The benefits of an Integrated Management System are realized in general terms as cost savings, efficiency improvements, bureaucracy breakdown, streamlining, auditing, redundancy elimination, user-friendliness, enhanced team approach and accountability. 

Optimize Processes and Resources

In an integrated management system, it is more transparent and obvious to optimize the process that takes into account quality, environmental and OHS requirements compared to optimizing individual processes. Same is true for resources. 

Integrated Management Systems benefits in terms of eliminating redundancies 

Implementing multiple management system standards through IMS aligns the standards to find common or single management system clauses. These may include policies, objectives, processes or resources. This, for example, allows you may be able to have a single procedure for risk management, process identification, training, document control, management reviews, internal audits or improvements. When implementing more than one standard at a time i.e. IMS, it enables you to find these similarities which can save your organization a great amount of time, and in return money.

Integrated Management Systems benefits in terms of accountability 

Integrating multiple management systems at a time into an IMS to establish cohesive objectives, processes, and resources, with the alignment of the systems, improvement in accountability are realized. For example, an organization may have three different managers to manage quality, environment and OHS separately, but with IMS, one Director can fill in shoes of three managers, thereby enhancing accountability. 

Integrated Management Systems benefits in terms of reducing bureaucracy 

Bureaucracy stems from redundancy amongst various management systems. Generally, when multiple management standards are implemented and not integrated, issues crop up due to the inability to streamline decisions caused by the disconnected hierarchy. When the management systems are integrated through IMS, a systematic approach is realized. This enhances change management resulting in reduced bureaucracy.

Integrated Management Systems benefits in terms of cost reduction 

Integrated Management Systems allows conducting integrated audits and assessments leading to cost reduction. On the contrary, looking for various documents in multiple management systems is time consuming. In addition, the documents spread over multiple systems could conflict with each other, resulting in excessive time for implementation. Moreover, operators expected to make accurate judgement calls on the same issue from multiple management system documents is too confusing and time consuming.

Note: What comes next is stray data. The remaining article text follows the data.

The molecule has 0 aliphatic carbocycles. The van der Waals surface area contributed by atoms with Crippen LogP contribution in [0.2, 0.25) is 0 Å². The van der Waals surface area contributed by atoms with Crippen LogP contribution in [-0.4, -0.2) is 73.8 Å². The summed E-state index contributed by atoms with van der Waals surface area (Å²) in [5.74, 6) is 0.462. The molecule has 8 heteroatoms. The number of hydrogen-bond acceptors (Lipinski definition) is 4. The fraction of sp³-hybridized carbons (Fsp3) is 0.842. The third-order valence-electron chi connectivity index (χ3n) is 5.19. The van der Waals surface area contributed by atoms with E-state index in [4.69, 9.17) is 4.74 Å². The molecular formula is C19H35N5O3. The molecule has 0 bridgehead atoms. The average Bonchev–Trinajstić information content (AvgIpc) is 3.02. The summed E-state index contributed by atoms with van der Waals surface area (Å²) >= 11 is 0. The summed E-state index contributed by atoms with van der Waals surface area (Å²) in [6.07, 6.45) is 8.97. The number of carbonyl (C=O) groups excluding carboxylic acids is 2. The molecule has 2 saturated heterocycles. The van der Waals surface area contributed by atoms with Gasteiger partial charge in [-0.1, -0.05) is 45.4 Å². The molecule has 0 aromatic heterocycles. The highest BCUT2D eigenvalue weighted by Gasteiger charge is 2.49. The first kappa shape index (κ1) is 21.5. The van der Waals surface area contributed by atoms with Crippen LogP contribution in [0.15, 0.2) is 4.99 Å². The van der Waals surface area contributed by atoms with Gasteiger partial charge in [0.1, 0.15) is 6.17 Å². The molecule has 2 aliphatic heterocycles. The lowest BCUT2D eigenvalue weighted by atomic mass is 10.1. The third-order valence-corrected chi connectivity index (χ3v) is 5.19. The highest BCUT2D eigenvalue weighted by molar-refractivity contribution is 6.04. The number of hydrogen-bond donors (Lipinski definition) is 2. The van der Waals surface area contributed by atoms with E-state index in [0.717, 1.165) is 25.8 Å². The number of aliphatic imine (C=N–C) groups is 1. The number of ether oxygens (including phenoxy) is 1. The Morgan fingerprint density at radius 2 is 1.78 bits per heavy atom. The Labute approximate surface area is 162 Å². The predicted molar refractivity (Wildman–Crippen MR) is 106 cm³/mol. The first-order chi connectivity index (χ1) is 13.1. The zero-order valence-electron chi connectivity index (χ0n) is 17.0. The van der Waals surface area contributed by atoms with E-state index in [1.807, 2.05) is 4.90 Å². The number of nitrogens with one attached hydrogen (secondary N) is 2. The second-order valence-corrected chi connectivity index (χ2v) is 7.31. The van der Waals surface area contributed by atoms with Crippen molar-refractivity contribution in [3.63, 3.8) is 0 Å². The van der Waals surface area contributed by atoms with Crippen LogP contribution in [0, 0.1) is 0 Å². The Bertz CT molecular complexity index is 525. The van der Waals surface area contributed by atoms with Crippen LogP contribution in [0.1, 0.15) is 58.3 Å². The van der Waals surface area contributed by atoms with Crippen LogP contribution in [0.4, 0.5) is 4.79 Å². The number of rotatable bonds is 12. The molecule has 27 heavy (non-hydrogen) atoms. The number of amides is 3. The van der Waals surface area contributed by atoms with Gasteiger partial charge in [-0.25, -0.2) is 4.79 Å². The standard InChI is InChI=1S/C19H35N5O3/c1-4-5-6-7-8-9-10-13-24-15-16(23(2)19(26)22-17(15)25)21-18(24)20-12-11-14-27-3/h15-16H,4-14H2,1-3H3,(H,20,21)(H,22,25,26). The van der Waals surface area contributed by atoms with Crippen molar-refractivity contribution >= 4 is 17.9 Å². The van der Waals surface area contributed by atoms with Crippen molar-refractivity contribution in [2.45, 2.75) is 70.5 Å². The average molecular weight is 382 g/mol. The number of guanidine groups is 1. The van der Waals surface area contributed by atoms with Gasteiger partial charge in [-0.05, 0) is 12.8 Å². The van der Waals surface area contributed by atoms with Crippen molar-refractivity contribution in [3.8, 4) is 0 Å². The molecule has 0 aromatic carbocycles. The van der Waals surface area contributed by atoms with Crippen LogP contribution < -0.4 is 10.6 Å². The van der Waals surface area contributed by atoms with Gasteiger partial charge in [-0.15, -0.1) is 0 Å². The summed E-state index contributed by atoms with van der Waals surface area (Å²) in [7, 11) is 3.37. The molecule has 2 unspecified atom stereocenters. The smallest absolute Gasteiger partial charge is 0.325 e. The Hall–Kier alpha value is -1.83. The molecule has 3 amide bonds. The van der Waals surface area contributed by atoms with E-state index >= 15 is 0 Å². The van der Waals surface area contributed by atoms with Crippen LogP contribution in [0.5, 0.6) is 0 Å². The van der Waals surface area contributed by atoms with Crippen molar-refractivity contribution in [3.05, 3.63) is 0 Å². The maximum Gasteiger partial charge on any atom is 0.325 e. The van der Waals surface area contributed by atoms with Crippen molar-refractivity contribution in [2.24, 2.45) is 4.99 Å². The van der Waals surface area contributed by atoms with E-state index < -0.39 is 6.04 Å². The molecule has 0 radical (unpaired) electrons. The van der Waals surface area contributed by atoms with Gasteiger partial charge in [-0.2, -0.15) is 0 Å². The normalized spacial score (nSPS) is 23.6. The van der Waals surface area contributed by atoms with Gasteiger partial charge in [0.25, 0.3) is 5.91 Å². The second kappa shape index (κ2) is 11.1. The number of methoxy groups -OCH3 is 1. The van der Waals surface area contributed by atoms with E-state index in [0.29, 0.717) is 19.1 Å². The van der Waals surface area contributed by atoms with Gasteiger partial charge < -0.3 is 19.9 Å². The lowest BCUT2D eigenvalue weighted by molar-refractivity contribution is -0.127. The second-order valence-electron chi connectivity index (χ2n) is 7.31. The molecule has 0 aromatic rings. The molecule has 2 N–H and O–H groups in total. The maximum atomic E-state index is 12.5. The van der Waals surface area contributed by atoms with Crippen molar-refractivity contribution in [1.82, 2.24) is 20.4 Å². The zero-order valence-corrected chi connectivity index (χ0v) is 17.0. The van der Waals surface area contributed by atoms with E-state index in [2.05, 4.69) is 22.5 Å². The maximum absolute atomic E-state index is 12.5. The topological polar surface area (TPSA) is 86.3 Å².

Integrated Management Systems benefits in terms of cost savings 

Establishing and implementing an Integrated Management System comparatively requires less effort and resources compared to stand-alone management systems being managed separately. This is achieved through application of High-Level Structure HLS Annex SL. The savings are realized in lower operating and maintenance costs. 

Integrated Management Systems benefits in terms of integrated audits

Integrated audits use less auditing hours, free management and employees from being audited multiple times, and issue integrated audit reports.

Integrated Management Systems benefits in terms of establishing consistency

With IMS approach, an organization can create better consistency of the management systems in terms of content, style, review and approval. With consistency, the system will become simpler, easy to follow and understood. Consistency also provides improved focus on achieving a common set of objectives that are aligned with its strategic direction.

benefits of Integrated management systems

What’s Included in Integrated Management Systems (IMS)?